DUBLIN (Reuters) - The International Monetary Fund on Friday urged Europe to help Ireland refinance its crippling bank bailout and consider taking equity in state-owned banks to help Dublin return to bond markets and avoid a second bailout next year.
Dublin, which signed up to an 85 billion euro (68.98 billion pounds) EU/IMF bailout in late 2010, aims to return to long term debt markets later this year to help it prepare for the ending of official funding next year and meet borrowing needs of up to 20 billion euros in 2014.
The IMF, one of the country’s “Trokia” of lenders along with European Union institutions, said Ireland would need a “substantial improvement” in market conditions to achieve a planned return to bond markets to avoid a new bailout when the current one expires at the end of next year.
Growing market turmoil is increasing the importance of addressing the huge burden of 63 billion euros of debt taken on to bail out the country’s banks, the IMF said in its quarterly report on Ireland.
“Tackling the issues remaining from Ireland’s deep banking crisis in a proactive manner has become critical, and such efforts would be most effective as part of a broader European plan to stabilize the euro area,” the report said.
One avenue would be for Europe to soften the terms of Ireland’s bank bailout by replacing 30 billion euros of high-interest IOUs given mainly to the former Anglo Irish Bank with another instrument that would lengthen their maturity and cut their interest rate.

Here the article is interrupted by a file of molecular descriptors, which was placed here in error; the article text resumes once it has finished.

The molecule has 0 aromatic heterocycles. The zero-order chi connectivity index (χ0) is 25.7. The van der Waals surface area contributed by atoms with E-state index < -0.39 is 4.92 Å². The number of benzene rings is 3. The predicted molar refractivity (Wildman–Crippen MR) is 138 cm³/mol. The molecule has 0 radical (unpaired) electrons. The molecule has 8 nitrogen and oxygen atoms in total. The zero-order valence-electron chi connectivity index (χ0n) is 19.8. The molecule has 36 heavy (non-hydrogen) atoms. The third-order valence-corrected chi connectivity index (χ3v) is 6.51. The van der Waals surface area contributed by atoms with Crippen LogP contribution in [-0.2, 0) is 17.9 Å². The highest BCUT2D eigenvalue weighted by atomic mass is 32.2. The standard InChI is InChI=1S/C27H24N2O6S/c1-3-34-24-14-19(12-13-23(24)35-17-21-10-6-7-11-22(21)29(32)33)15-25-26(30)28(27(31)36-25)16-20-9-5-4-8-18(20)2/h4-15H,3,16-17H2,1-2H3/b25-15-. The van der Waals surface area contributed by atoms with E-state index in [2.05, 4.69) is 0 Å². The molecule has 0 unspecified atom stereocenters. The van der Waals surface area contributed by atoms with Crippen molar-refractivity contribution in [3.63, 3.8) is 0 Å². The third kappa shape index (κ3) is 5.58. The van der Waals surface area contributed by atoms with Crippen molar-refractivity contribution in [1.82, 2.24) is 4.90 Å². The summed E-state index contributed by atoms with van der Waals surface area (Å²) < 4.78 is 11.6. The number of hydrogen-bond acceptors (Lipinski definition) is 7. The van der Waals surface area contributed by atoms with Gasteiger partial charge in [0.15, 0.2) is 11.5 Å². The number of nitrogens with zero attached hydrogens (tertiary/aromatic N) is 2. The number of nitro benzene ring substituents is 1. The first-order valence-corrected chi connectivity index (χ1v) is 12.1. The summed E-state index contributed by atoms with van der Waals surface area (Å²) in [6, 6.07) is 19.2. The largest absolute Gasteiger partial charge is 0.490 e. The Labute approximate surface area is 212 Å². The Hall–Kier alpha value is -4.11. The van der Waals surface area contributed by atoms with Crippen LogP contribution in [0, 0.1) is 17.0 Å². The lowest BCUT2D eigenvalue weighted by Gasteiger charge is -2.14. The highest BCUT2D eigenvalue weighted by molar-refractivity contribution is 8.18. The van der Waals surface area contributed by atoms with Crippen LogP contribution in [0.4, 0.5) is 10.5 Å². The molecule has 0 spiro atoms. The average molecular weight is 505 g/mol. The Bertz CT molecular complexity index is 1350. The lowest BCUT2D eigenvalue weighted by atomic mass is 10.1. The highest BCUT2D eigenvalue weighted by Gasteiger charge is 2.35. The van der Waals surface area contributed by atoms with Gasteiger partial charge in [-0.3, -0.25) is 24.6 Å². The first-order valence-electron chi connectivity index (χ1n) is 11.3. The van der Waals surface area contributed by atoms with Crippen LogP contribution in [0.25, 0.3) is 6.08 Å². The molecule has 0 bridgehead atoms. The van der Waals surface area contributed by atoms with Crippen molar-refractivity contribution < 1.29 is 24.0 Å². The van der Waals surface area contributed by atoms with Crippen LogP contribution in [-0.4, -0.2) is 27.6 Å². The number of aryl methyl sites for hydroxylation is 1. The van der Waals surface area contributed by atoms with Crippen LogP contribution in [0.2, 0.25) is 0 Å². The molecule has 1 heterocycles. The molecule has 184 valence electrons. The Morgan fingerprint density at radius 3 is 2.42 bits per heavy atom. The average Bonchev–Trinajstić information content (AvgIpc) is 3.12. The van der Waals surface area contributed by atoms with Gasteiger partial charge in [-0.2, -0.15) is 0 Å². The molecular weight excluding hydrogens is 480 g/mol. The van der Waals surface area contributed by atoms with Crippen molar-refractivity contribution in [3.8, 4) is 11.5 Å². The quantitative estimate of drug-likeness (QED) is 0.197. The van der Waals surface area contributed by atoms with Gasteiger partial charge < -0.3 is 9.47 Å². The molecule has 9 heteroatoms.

The government has been lobbying its European partners for months, but has yet to secure any concession.
“Extending the term of the promissory notes and the associated Eurosystem funding, and placing banks’ legacy assets in a vehicle that does not rely on market funding, would much enhance the prospects ... for the Irish sovereign to return to the market,” the IMF said.
The fund also backed Irish government calls for direct financing of European financial institutions by Europe’s bail-out funds. The idea has so far been rejected by European leaders, who last week insisted that the Spanish government backstop a 100 billion euro bailout of the country’s banks.
“Temporary European equity participation in state owned banks would greatly reinforce these benefits, by weakening bank-sovereign linkages, immediately enhancing debt sustainability, and improving prospects to attract private owners,” the IMF said.
The IMF repeated its call for more effort to stimulate growth, warning that significant additional fiscal adjustment in a low growth environment would risk a “pernicious cycle of rising unemployment, higher arrears and loan losses.”
Ireland’s performance has been held up by European leaders as a glowing example of how their plans to fight the euro zone debt crisis are working and the IMF said once more that Dublin’s policy implementation remained strong.
However with weaker exports and a larger than expected decline in consumption weighing on Ireland’s economy.
The fund cut its GDP forecast for next year to 1.9 percent from 2.0 percent and downgraded its average GDP growth forecast for 2013-2017 to 2.6 percent from 2.8 percent on weaker exports and higher unemployment.
The national debt will peak at 121 percent of GDP next year if the growth targets are hit, but could surge to 133 percent if it remained at the 0.5 percent forecast this year.
Ireland’s plans to return to issuing treasury bills in the second half of 2012 remain “feasible” but risks have growth in recently, the report said. Ireland’s government debt agency said last week it expected to return to short-term debt markets during the summer.
Reporting by Conor Humphries; Editing by Jeremy Gaunt